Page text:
Thursday, May 30, 2019
Importance of Philosophy in the Modern World :: Philosophy Religion Essays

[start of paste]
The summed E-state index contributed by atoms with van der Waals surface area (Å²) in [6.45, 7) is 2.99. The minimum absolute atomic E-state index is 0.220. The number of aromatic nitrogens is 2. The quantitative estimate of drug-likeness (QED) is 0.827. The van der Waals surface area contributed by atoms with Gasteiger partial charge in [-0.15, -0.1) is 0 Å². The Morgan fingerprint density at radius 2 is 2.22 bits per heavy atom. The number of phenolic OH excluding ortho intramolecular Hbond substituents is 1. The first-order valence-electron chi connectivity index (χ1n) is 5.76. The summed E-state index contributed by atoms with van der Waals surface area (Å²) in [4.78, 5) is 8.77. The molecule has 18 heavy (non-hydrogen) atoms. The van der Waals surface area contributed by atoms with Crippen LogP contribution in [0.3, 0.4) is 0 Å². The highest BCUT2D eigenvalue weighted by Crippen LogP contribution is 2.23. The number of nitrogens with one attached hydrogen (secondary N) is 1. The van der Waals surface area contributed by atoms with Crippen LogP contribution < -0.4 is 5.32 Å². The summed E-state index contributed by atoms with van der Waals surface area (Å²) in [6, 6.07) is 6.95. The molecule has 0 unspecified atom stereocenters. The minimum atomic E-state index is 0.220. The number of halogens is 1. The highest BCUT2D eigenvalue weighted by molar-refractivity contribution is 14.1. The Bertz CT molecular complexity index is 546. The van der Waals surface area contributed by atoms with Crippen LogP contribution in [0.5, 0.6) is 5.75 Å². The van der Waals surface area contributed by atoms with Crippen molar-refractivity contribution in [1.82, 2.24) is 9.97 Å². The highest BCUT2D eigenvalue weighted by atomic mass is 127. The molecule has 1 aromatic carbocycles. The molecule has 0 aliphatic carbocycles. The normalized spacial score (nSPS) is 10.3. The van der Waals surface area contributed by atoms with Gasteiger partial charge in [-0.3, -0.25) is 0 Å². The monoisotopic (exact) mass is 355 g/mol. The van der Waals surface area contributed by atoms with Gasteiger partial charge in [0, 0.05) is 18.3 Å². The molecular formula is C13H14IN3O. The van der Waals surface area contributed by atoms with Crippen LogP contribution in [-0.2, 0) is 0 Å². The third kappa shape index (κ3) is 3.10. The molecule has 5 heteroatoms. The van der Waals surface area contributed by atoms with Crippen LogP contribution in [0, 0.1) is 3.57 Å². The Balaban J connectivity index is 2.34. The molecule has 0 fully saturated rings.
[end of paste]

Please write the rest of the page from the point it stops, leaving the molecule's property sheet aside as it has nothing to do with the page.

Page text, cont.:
The Importance of Philosophy in the Modern World   Many of the philosophers we have been reading in class come along to me to be hopelessly go out (although some of them express useful ideas and/or make good points). Of course, its easy to become trapped in writing only for the period a person lives in, and a philosophy is necessarily dependant on the historical situation and the extent of mans knowledge. And many of the philosophers who have existed over the course of the centuries have necessarily had to dread about governmental, church, or societal disapproval, censorship, or punishment. (Socrates, for instance, was sentenced to death by a court for the crime of explaining his ideas.)   However, Victor Hugo said that if he were writing for his own period only, he would have to break his pen and throw it away (or something like that). As so it seems that, in order for a philosopher to be relevant for the succeeding(a) as well as the present, he must take into accoun t all of the objections to his philosophy which go off be anticipated at the present time. (Since we be not omnipotent, thats the best we can do.) And it seems to me that the most frequent objections to modern and premodern (but not postmodern) philosophers come from the incompatibility of their philosophies with what is considered to be established scientific fact. For instance, Platos theory of forms does not, to me, seem to ensure with modern physics and cosmology. And although I can only vaguely glimpse the psychology which underlies Kant, it seems to be highly questionable. (In my view, application of Kants epistemology and metaphysics could never produce an artificial information capable of passing a Turing test.)   And so, it seems to me, the best way that a philosopher can keep from being dated (not in the romantic sense many seem to have no problem with that) is to be aware of scientific knowledge, and integrate it into philosophy. Of course, this necessitates an i ndependent evaluation of the merits and drawbacks of a given scientific idea, which necessitates, in turn, a careful knowledge of that theory.   After all, physics can (it seems to me) give us insights into metaphysics, since both seek different ways to do the same thing psychology, sociology, anthropology, and archeology can give us insights into epistemology various soft sciences dealing with comparative cultures can provide food for thought in ethics, and so on.